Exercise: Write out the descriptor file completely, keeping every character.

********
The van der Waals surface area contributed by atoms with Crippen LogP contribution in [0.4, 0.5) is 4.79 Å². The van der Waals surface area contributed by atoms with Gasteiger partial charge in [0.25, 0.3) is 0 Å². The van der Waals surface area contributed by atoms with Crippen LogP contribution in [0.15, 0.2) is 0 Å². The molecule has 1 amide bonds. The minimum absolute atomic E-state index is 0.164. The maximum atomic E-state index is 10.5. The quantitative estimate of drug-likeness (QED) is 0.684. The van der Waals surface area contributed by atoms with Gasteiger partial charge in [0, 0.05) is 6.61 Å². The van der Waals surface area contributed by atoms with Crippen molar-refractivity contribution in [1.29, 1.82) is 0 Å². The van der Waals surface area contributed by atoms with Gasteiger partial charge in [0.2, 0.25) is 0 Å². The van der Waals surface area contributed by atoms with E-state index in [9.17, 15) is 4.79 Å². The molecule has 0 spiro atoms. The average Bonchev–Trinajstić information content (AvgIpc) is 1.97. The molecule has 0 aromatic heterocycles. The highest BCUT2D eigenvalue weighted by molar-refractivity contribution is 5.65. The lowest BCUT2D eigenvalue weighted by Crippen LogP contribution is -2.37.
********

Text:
The van der Waals surface area contributed by atoms with Crippen LogP contribution in [0.4, 0.5) is 4.79 Å². The van der Waals surface area contributed by atoms with Gasteiger partial charge in [0.25, 0.3) is 0 Å². The van der Waals surface area contributed by atoms with Crippen LogP contribution in [0.15, 0.2) is 0 Å². The molecule has 1 amide bonds. The minimum absolute atomic E-state index is 0.164. The maximum atomic E-state index is 10.5. The quantitative estimate of drug-likeness (QED) is 0.684. The van der Waals surface area contributed by atoms with Gasteiger partial charge in [0, 0.05) is 6.61 Å². The van der Waals surface area contributed by atoms with Crippen molar-refractivity contribution in [1.29, 1.82) is 0 Å². The van der Waals surface area contributed by atoms with Gasteiger partial charge in [0.2, 0.25) is 0 Å². The van der Waals surface area contributed by atoms with E-state index in [9.17, 15) is 4.79 Å². The molecule has 0 spiro atoms. The average Bonchev–Trinajstić information content (AvgIpc) is 1.97. The molecule has 0 aromatic heterocycles. The highest BCUT2D eigenvalue weighted by molar-refractivity contribution is 5.65. The lowest BCUT2D eigenvalue weighted by Crippen LogP contribution is -2.37.